By Jan-Carel Koster

The question

A student association asked Jan-Carel if he could make their mascot FENRIR for them. And preferably in wood and on the wall, a bit large and impressive, please. Of course Jan-Carel can do that for them, these kinds of things in which he can add a lot of detail are his specialty.

Technical Information

Material:  Olive Ash
Origins:  The Netherlands
Source:  Fallen Ash tree

The tale of Fenrir

Fenrir (or Fenrisulfr or Fenries) is the (middle) son of the God of Deception Loki and the female frost giant Angrboda. He is the brother of Hel, the goddess of the underworld, and Midgardsorm, the Midgard serpent. Fenrir was neither man nor god, but resembled a small dog when he was young and Odin took him to the Asgard where the æsen, Odin’s followers, lived. All predictions said that Fenrir would become a problem for the æsen. He developed into a huge wolf with terrible jaws and was considered evil. Moreover, not only was he strong, he had also inherited Loki’s cunning. Finally he even dared to threaten the æsen.

At one point he had become so unruly that the gods plotted among themselves to tie him up. The Lœðing chain was first tried, but it broke. Then a chain twice as strong was brought in, the Drómi chain, but it too was too weak.

Finally, Odin sent Freyr’s messenger, Skírnir, to the svartalvene (black elves, also called night elves) to have a special necklace made. This should be so strong that not even Fenrir could break it. It became a very fine necklace, the Gleipnir, which was as slender and soft as a rope made of silk. Gleipnir was made from six ingredients that no one can find today: the breath of a fish, the beard of a woman, the saliva of a bird, the roots of the mountain, the sound of a cat’s paws and the tendons of a bear.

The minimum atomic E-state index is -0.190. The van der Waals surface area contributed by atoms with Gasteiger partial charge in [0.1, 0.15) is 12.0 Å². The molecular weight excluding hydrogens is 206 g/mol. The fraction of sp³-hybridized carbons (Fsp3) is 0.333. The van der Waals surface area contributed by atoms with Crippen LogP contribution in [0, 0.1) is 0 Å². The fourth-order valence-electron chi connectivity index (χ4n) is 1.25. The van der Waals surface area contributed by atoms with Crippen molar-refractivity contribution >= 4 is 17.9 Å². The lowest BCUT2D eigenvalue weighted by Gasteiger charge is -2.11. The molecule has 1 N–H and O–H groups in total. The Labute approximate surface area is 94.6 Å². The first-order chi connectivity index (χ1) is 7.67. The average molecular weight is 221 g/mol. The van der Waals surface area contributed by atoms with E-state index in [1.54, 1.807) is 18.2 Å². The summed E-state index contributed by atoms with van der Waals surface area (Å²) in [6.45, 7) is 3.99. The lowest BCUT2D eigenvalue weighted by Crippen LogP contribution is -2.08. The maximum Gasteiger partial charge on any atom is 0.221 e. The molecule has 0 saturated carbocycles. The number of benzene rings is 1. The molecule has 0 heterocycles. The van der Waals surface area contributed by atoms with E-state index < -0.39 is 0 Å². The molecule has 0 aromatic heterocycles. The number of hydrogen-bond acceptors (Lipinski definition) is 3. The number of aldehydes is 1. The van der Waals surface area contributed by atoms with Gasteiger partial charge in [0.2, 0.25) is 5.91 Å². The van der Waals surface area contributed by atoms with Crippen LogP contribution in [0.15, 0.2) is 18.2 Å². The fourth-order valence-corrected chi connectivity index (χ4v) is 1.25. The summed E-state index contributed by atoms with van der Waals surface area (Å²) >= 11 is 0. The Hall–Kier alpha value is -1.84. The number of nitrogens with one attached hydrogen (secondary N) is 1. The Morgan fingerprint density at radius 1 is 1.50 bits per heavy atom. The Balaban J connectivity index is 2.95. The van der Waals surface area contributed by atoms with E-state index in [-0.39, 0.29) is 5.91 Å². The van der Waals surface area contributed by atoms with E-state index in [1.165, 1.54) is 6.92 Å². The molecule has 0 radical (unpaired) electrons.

The æsen trapped Fenrir on the small island of Lyngvi in Lake Ámsvartnir (Pitch Black). They made a bet with him: Fenrir claimed that he was so incredibly strong that they wanted to see proof of it. They would tie him up and Fenrir would have to break his bonds. If he didn’t succeed, he was so weak that they wouldn’t have to fear him – and would let him go.

Fenrir, however, had little faith in the æsen. He demanded that someone put his hand in his mouth as “collateral.” Only Týr, the god of war, dared to do this. Týr placed his right hand in Fenrir’s mouth and when the wolf could not break through his bonds, he bit off Týr’s hand as he tried to break free. As a result, Týr lost his right hand. Gleipnir’s loose end, Gelgia, was thrust through a large stone, Gjoll, which was fastened deep into the earth. With the enormous rock Thviti, Gjoll was driven even deeper into the earth. Fenrir snapped at the æsen, and they thrust a sword into his mouth with the point up so that he could not bite. His drooling created the river Ván (hope).

Only at the end of the world, during Ragnarok, will Fenrir be released and killed by Odin’s son, Vidar, who will avenge his father.

rojo alicante

Olive Ash

Olive ash wood is characterized by distinctive patterns and colors resulting from the beetle infestation. The wood often exhibits shades of gray, brown, and olive green. The patterns are created by the beetle larvae as they create galleries beneath the bark.

The wood for FENRIR was sourced from a fallen tree.


Are you interested in having a bespoke artwork made for you? There is a wide variety of possibilities, from type of wood used, dimensions and personalizations. Don’t hesitate to reach out to Jan-Carel to find out what’s possible.

Beeldhouwer Jan-Carel Koster _ Wash-Basin 5


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